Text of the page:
The latest test launch of an intercontinental ballistic missile in the White Sea in northern Russia ended in failure, the Defense Ministry said on Thursday.
Wednesday's test was Bulava's seventh failure, according to official reports. Russia hopes the submarine-launched missile will be a key element of its nuclear forces.
"The first two stages functioned smoothly, but the flight faltered at the third stage. There was a technical failure in the third stage engines rendering them unstable," the ministry said in a statement.
The statement came after media reports on a mysterious light in the form of a spiral over Norway's northern areas several hundred kilometers from the launch site on Wednesday. Norwegian media suggested it could be a Russian missile spinning after a faulty launch.
Only five out of 12 Bulava launches have been reported successful. The previous failure occurred in July, when the missile self-destructed after its first stage malfunctioned. The latest launch had since been delayed several times.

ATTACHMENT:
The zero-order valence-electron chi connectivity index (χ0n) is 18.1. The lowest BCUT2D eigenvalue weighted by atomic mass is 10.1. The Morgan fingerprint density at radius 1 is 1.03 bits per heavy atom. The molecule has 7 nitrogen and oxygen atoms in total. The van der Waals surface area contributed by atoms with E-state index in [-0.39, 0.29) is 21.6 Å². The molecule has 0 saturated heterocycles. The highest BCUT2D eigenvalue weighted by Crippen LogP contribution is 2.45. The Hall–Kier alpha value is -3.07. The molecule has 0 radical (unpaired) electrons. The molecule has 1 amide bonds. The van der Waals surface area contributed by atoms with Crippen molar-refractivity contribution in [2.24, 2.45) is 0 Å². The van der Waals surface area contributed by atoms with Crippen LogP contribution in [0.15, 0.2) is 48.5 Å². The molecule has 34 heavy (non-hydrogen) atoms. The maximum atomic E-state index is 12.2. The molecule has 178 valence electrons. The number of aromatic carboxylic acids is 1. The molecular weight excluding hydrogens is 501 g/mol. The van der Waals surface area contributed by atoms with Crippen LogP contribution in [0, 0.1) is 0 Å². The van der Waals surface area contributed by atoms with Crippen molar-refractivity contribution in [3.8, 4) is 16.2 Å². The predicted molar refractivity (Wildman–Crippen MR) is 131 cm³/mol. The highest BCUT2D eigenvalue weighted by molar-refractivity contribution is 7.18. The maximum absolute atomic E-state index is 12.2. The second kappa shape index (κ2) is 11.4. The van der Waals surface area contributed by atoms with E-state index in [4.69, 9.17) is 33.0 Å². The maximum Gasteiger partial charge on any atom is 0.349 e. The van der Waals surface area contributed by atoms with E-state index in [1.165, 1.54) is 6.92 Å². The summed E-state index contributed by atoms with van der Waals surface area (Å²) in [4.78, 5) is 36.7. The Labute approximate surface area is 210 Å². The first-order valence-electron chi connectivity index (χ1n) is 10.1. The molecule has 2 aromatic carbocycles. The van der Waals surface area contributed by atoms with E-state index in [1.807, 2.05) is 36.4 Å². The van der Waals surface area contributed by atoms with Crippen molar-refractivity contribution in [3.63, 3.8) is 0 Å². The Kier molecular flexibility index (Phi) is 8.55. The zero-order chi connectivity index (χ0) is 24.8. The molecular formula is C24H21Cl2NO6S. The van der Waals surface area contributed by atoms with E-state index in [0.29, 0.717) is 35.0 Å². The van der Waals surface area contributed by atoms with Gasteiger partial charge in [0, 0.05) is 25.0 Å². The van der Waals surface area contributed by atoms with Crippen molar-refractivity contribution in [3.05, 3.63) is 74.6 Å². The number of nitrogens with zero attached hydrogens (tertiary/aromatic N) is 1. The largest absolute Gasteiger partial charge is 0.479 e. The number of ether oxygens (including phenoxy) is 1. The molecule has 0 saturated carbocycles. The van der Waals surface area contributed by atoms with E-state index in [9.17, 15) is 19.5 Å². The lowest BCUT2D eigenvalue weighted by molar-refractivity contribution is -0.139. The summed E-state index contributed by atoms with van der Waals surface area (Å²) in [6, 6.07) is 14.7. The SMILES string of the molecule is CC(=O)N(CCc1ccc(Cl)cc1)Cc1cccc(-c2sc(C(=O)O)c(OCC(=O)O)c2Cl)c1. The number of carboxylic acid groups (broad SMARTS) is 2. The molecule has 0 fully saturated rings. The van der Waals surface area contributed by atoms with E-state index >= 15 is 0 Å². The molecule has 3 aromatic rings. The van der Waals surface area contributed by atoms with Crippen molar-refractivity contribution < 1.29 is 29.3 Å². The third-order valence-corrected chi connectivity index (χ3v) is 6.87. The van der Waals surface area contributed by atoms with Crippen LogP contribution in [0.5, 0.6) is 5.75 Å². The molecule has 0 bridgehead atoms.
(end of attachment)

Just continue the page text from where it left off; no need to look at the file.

But some analysts suggest that in reality the number of failures has been considerably greater. According to Russian military expert Pavel Felgenhauer, of the Bulava's 11 test launches, only one was entirely successful.
The future development of the Bulava has been questioned by some lawmakers and defense industry experts, who have suggested that all efforts should be focused on the existing Sineva SLBM.
But the military has insisted there is no alternative to the Bulava and pledged to continue testing the missile until it is ready to be put in service with the Navy.
The Bulava (SS-NX-30) SLBM carries up to 10 MIRV warheads and has a range of over 8,000 kilometers (5,000 miles). The three-stage solid-propellant ballistic missile is designed for deployment on Borey class nuclear-powered submarines.
The Bulava, along with Topol-M land-based ballistic missiles, is expected to become the core of Russia's nuclear triad.
MOSCOW, December 10 (RIA Novosti)
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Any anti-ISIL operation in Iraq cannot be effective unless the Islamic State is attacked in Syria. But the final statement of the Paris Conference did not mention Syria as a precaution against disunity in the coalition and with due regard for the Russian position. Professor of the Chair of Modern East Department of History, Political Science and Law in RSUH